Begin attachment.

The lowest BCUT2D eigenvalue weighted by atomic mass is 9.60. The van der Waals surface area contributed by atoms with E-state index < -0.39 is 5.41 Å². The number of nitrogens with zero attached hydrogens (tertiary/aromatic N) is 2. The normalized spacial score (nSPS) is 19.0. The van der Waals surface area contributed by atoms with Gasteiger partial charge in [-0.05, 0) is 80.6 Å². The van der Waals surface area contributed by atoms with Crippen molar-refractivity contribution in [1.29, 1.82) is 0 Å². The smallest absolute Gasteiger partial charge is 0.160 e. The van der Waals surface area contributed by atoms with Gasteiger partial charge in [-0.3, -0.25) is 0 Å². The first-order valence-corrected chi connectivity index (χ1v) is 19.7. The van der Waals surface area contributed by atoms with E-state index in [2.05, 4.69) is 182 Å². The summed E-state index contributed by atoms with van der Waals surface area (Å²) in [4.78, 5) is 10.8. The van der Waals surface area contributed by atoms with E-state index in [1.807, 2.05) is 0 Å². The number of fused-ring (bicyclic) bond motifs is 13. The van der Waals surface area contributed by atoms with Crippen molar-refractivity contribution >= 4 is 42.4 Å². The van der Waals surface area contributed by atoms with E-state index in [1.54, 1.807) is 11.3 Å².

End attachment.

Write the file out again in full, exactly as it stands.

The lowest BCUT2D eigenvalue weighted by atomic mass is 9.60. The van der Waals surface area contributed by atoms with E-state index < -0.39 is 5.41 Å². The number of nitrogens with zero attached hydrogens (tertiary/aromatic N) is 2. The normalized spacial score (nSPS) is 19.0. The van der Waals surface area contributed by atoms with Gasteiger partial charge in [-0.05, 0) is 80.6 Å². The van der Waals surface area contributed by atoms with Crippen molar-refractivity contribution in [1.29, 1.82) is 0 Å². The smallest absolute Gasteiger partial charge is 0.160 e. The van der Waals surface area contributed by atoms with Gasteiger partial charge in [-0.3, -0.25) is 0 Å². The first-order valence-corrected chi connectivity index (χ1v) is 19.7. The van der Waals surface area contributed by atoms with E-state index in [2.05, 4.69) is 182 Å². The summed E-state index contributed by atoms with van der Waals surface area (Å²) in [4.78, 5) is 10.8. The van der Waals surface area contributed by atoms with E-state index in [1.807, 2.05) is 0 Å². The number of fused-ring (bicyclic) bond motifs is 13. The van der Waals surface area contributed by atoms with Crippen molar-refractivity contribution >= 4 is 42.4 Å². The van der Waals surface area contributed by atoms with E-state index in [1.54, 1.807) is 11.3 Å².